Rousseau on the Social Contract and the Equality of Man

Essay by SouthrncomfortjmUniversity, Bachelor'sA+, June 2004

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Jean-Jacques Rousseau, in his essay concerning the origins of the inequality of man, has a view of natural man and civil man that is markedly different than previous thinkers like Thomas Hobbes and John Locke. Rousseau sees natural man as free, self-sufficient and compassionate while Hobbes and Locke see man as mostly self-interested. This understanding of natural man is integral to Rousseau's view of civil society.

Hobbes states that the life of man in nature is nasty, brutish and short. Rousseau clearly sees the opposite as his natural man has an excellent life. Unlike Hobbes's natural man, Rousseau's natural man is not in constant fear of the things around him (though he can certainly still be fearful of animals and other men) because he is strong and able to protect himself from the dangers of nature; Rousseau's natural man is made as tough as the creatures of the wilderness because he is fully exposed to the harshness of nature.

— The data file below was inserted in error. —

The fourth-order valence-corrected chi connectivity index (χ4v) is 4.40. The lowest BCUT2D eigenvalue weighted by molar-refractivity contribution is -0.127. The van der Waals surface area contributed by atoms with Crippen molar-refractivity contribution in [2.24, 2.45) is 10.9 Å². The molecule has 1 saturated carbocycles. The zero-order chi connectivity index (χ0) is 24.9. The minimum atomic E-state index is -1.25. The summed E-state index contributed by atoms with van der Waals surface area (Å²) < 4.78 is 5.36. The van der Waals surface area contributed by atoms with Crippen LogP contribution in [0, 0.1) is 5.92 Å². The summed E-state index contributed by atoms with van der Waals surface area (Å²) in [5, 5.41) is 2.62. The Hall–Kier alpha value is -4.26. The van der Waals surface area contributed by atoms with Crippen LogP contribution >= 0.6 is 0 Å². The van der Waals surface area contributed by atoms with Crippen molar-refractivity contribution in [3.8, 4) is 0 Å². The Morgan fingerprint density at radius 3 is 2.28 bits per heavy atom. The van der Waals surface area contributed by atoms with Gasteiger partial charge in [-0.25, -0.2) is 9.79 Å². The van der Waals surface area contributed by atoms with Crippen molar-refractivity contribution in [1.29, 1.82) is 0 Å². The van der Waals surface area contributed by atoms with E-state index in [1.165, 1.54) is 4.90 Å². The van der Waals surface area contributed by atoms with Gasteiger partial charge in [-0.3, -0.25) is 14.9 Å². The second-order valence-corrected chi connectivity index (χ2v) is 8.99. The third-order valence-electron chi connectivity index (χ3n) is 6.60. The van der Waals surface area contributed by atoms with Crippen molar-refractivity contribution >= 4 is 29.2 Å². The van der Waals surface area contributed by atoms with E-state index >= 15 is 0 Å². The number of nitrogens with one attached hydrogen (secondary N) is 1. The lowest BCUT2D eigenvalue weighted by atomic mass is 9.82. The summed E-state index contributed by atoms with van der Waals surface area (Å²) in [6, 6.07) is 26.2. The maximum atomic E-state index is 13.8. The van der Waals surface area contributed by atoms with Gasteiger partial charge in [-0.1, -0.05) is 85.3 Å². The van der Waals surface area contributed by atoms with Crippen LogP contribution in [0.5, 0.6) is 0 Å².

So in this state all men are equally free, the only inequality is physical. In reality, natural man is just another animal, the only thing that distinguishes him is that he is able to think rationally; Natural man is able to act freely and able also to vary his actions according to the situation. This capacity for change is what will set man apart from other animals.

Rousseau agrees with Hobbes that man is not naturally sociable preferring a more solitary existence, but Rousseau sees man as naturally peaceful and compassionate rather than war-like. Rousseau forms this argument out of his belief that many naturally possess pity and a desire for self-preservation (interestingly, Hobbes also says his man desires self-preservation, yet he is pre-disposed to war). Many would see Rousseau as presenting us with a "noble" savage image. While...